Censorship, the Cancel-Culture & Economic Development

Censorship, the Cancel-Culture & Economic Development
Just the Facts.

In 2019 Amazon wanted to build a headquarters in New York. They would have received an estimated $3 billion in incentives in return for creating at least 25,000 jobs, an Amazon-sponsored employment center and workforce development program focused on technology training and local recruitment, including for those living in the Queensbridge public housing project, and neighborhood improvements such as a 3.5-acre park and waterfront esplanade.

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Riot and Businesses
Businesses Leaving Riot-Torn Cities Is a Man-Made Disaster

Quality of Life and Economic Prosperity Will Take a Long Time to Recover

A company that has been in Minneapolis for 80 years is leaving that city. Businesses in Seattle are moving to Idaho and Arizona or at least out of the area to other parts of Washington State.

For many years now, people and businesses have been leaving California in droves. This has been in large part due to government policies, such as onerous tax burdens. The Nevada real estate market has been a testament to this exodus.  Today the Phoenix, Arizona real estate market is booming as is the Boise market.

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Will Coronavirus Impact a Company’s Future Relocation?

Not all states have handled this pandemic the same way. Not all states were affected the same way. Georgia “opened up” earlier than most, as did Colorado. One governor is a Democrat and one is Republican, so it isn’t just politics. Some states have had very strict rules and others have been less restrictive.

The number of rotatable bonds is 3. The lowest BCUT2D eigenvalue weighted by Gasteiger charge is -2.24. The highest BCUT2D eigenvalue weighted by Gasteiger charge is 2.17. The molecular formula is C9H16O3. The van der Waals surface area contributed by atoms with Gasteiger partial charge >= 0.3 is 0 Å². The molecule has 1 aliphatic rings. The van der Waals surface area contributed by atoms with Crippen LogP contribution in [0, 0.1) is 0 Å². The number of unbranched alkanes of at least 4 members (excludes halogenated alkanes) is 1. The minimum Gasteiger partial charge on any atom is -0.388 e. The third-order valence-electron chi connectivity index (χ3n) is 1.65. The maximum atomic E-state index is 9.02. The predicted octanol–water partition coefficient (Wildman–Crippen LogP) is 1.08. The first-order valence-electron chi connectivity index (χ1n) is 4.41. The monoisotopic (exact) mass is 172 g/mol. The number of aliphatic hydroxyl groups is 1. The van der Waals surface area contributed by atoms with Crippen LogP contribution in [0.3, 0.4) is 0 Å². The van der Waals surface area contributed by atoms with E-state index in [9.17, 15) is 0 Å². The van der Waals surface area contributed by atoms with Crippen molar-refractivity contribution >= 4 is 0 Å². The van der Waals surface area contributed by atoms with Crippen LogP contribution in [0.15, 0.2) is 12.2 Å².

It is obvious the U.S. economy has been devastated by the shutting down of business. Most leaders probably did the best they could with the information available. Some leaders have been criticized for going too far. Will governors look back at how they managed their state during this time and match their policies to the rate of economic recovery? 

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American Independence from China

A New Industrial Revolution?
Last month I wrote about our dependence on China for 80 percent of our antibiotics.

I made the case the United States should have health and medical independence. We can’t remain in such a vulnerable position. We now have energy independence. We were totally dependent on OPEC countries and Russia. Both energy and health are national security issues, economic issues and should be economic development priorities.

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Declaration of Independence

American Independence Should Be Economic Development Priority

Similar to how the 911 attacks showed us the inadequacies of screening for terrorists, especially on airplanes, the Coronavirus Pandemic shows weaknesses in our preparedness to combat other threats.

I’m not talking about blame, panic and unreasonable, hysterical political attacks. I refer to our dependence on foreign countries for our basic needs.

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Marketing Strategy
Marketing and Customer Service are Also Economic Development